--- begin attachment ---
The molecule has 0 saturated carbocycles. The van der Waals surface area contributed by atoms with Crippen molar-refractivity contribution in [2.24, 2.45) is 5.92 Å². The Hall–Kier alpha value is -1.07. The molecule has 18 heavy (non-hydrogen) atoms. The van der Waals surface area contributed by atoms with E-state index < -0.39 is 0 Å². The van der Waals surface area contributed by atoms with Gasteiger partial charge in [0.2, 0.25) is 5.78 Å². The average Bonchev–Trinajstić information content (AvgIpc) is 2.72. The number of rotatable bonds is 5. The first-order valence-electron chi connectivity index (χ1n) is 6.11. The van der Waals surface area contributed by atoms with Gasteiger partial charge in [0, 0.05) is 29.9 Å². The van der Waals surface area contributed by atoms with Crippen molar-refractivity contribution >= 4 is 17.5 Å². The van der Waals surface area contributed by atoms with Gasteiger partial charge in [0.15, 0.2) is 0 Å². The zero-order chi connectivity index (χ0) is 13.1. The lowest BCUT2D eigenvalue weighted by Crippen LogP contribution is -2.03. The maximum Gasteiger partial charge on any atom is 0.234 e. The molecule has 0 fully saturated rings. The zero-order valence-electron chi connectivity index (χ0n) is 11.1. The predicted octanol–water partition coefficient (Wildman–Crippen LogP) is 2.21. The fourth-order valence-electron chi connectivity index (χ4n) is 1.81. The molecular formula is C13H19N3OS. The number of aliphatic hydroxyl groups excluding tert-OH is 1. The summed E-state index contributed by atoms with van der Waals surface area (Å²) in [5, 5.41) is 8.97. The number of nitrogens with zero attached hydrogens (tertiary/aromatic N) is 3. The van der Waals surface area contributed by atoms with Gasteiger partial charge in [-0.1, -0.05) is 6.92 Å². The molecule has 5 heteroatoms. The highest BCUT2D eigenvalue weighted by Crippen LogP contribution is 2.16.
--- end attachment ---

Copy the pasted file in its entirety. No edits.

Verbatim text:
The molecule has 0 saturated carbocycles. The van der Waals surface area contributed by atoms with Crippen molar-refractivity contribution in [2.24, 2.45) is 5.92 Å². The Hall–Kier alpha value is -1.07. The molecule has 18 heavy (non-hydrogen) atoms. The van der Waals surface area contributed by atoms with E-state index < -0.39 is 0 Å². The van der Waals surface area contributed by atoms with Gasteiger partial charge in [0.2, 0.25) is 5.78 Å². The average Bonchev–Trinajstić information content (AvgIpc) is 2.72. The number of rotatable bonds is 5. The first-order valence-electron chi connectivity index (χ1n) is 6.11. The van der Waals surface area contributed by atoms with Gasteiger partial charge in [0, 0.05) is 29.9 Å². The van der Waals surface area contributed by atoms with Crippen molar-refractivity contribution >= 4 is 17.5 Å². The van der Waals surface area contributed by atoms with Gasteiger partial charge in [0.15, 0.2) is 0 Å². The zero-order chi connectivity index (χ0) is 13.1. The lowest BCUT2D eigenvalue weighted by Crippen LogP contribution is -2.03. The maximum Gasteiger partial charge on any atom is 0.234 e. The molecule has 0 fully saturated rings. The zero-order valence-electron chi connectivity index (χ0n) is 11.1. The predicted octanol–water partition coefficient (Wildman–Crippen LogP) is 2.21. The fourth-order valence-electron chi connectivity index (χ4n) is 1.81. The molecular formula is C13H19N3OS. The number of aliphatic hydroxyl groups excluding tert-OH is 1. The summed E-state index contributed by atoms with van der Waals surface area (Å²) in [5, 5.41) is 8.97. The number of nitrogens with zero attached hydrogens (tertiary/aromatic N) is 3. The van der Waals surface area contributed by atoms with Gasteiger partial charge in [-0.1, -0.05) is 6.92 Å². The molecule has 5 heteroatoms. The highest BCUT2D eigenvalue weighted by Crippen LogP contribution is 2.16.